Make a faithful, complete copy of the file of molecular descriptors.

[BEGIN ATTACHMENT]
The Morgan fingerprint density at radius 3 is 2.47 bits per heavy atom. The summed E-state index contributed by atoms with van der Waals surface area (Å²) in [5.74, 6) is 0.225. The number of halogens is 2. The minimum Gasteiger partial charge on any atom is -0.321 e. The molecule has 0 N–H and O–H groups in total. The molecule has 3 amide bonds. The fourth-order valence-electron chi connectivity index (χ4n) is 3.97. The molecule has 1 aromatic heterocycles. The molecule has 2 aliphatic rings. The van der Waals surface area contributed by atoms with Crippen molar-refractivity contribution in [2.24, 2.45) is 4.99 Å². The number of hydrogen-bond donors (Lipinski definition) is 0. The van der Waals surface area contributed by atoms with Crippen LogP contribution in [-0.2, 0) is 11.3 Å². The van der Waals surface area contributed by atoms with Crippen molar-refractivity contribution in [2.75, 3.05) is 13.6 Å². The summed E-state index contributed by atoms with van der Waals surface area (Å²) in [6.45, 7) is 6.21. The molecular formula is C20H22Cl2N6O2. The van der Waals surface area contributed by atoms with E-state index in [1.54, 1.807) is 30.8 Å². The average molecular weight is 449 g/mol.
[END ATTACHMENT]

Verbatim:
The Morgan fingerprint density at radius 3 is 2.47 bits per heavy atom. The summed E-state index contributed by atoms with van der Waals surface area (Å²) in [5.74, 6) is 0.225. The number of halogens is 2. The minimum Gasteiger partial charge on any atom is -0.321 e. The molecule has 0 N–H and O–H groups in total. The molecule has 3 amide bonds. The fourth-order valence-electron chi connectivity index (χ4n) is 3.97. The molecule has 1 aromatic heterocycles. The molecule has 2 aliphatic rings. The van der Waals surface area contributed by atoms with Crippen molar-refractivity contribution in [2.24, 2.45) is 4.99 Å². The number of hydrogen-bond donors (Lipinski definition) is 0. The van der Waals surface area contributed by atoms with Crippen LogP contribution in [-0.2, 0) is 11.3 Å². The van der Waals surface area contributed by atoms with Crippen molar-refractivity contribution in [2.75, 3.05) is 13.6 Å². The summed E-state index contributed by atoms with van der Waals surface area (Å²) in [6.45, 7) is 6.21. The molecular formula is C20H22Cl2N6O2. The van der Waals surface area contributed by atoms with E-state index in [1.54, 1.807) is 30.8 Å². The average molecular weight is 449 g/mol.